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Check Out SpaceX’s New Falcon Heavy Preparing for Launch Next Month

World’s most powerful rocket to make debut in early 2018

The Falcon Heavy, processing towards its inaugural flight off KSC pad 39A in early 2018. Photo: SpaceX

This morning Elon Musk revealed in a tweet the world’s most powerful rocket, SpaceX’s highly-anticipated Falcon Heavy, processing to fly its inaugural demonstration from Florida’s Space Coast as soon as next month.

Liftoff of the mammoth 230 foot tall (70 m) triple-barreled rocket from historic launch complex 39A at NASA’s Kennedy Space Center (KSC) is expected to occur in January or February, but the company has not officially announced any dates publicly for static test fire or launch attempts yet.

Falcon Heavy in the 39A Horizontal Integration Facility. Credit: SpaceX

New photos show the three cores now integrated in the company’s 39A Horizontal Integration Facility (HIF), a scene teased for years by SpaceX, being that the company originally wanted Falcon Heavy flying missions beginning in “late 2013 or 2014”. Numerous delays, two exploded rockets (missions CRS-7 and AMOS-6), and greater than expected engineering challenges in developing Falcon Heavy all contributed to a now, much later expected debut of early 2018 for the new booster.

Given the delays and challenges, Musk has set the bar a bit low for the rocket’s first demo flight. “I hope it makes it far enough away from the pad that it does not cause pad damage,” said Musk this summer. “I would consider even that a win, to be honest.”

Both side boosters are already flight-proven, having previously landed after launching the Thaicom-8 and NASA CRS-9 missions, but the vehicle’s central core is new, built specifically to withstand the unique stresses and environment of launching with three cores and 27 engines.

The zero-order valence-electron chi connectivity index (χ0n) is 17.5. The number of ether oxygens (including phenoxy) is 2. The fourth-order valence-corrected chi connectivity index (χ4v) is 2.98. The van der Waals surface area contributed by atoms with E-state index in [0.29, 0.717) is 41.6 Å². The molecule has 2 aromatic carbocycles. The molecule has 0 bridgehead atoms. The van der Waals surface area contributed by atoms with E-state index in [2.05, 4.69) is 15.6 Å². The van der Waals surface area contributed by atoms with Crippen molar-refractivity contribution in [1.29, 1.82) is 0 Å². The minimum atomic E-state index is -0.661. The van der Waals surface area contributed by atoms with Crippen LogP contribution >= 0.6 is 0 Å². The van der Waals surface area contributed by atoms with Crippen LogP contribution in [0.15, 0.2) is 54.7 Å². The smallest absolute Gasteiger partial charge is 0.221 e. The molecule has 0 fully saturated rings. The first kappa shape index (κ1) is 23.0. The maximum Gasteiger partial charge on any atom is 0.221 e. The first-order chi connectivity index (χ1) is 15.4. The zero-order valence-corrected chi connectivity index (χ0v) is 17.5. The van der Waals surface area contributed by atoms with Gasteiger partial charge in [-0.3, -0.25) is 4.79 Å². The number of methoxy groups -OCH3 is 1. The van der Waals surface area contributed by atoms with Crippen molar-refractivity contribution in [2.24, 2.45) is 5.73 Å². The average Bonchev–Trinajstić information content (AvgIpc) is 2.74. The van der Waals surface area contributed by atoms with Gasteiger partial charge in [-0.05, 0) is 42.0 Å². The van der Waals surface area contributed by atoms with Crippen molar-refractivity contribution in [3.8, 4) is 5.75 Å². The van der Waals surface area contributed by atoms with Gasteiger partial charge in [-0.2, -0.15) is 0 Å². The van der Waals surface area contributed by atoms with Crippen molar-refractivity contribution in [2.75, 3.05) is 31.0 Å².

All three cores will return to Earth for vertical landings after launch. Two will return to Landing Zone-1 on neighboring Cape Canaveral Air Force Station, while the central core will land on an offshore SpaceX autonomous drone ship.

With the ability to lift into orbit over 54 metric tons (119,000 lb)–a mass equivalent to a 737 jetliner loaded with passengers, crew, luggage and fuel–Falcon Heavy can lift more than twice the payload of the next closest operational vehicle, the Delta IV Heavy, at one-third the cost,” says the company on its website, comparing their heavy-lifter to ULA’s, their main rival.

At liftoff, all 27 engines will produce as much thrust as eighteen jumbo 747 aircraft at full power, or 5.13 million pounds of thrust. That will make it the most powerful rocket since the Saturn V, which launched astronauts to the moon during NASA’s historic Apollo era.

Another view of the Falcon Heavy in the 39A HIF at KSC. Credit: SpaceX

All three cores underwent individual test firing at the company’s proving grounds in McGregor, TX long ago, but a lot of testing will now be needed on the fully integrated rocket ahead of static test fire and launch from 39A. Nobody has ever fired up 27 engines on a launch pad before.

Soon, SpaceX will roll Falcon Heavy out from the HIF to the pad, raising it vertical for fit checks and validating the system, which will eventually lead to a dress rehearsal static test fire of the rocket.

Depending on the data obtained, more test fires may be conducted, further work may be required of the engines, rocket or even pad support infrastructure, or SpaceX may decide the data is good enough to support a GO for proceeding with a launch attempt early next year.

We will have to wait and see.

No pics of a red Tesla roadster awaiting integration atop the Falcon Heavy either (yet?).

 

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Follow Mike Killian on Instagram and Facebook, @MikeKillianPhotography

 

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Mike Killian

Written by Mike Killian

Killian is an aerospace photographer and writer, with a primary focus on spaceflight and military and civilian aviation. Over the years his assignments have brought him onboard NASA's space shuttles, in clean rooms with spacecraft destined for other worlds, front row for launches of historic missions and on numerous civilian and military flight assignments.

When not working the California-native enjoys spending time with his family, traveling, storm chasing, producing time-lapses and shooting landscape and night sky imagery, as well as watching planes of course.

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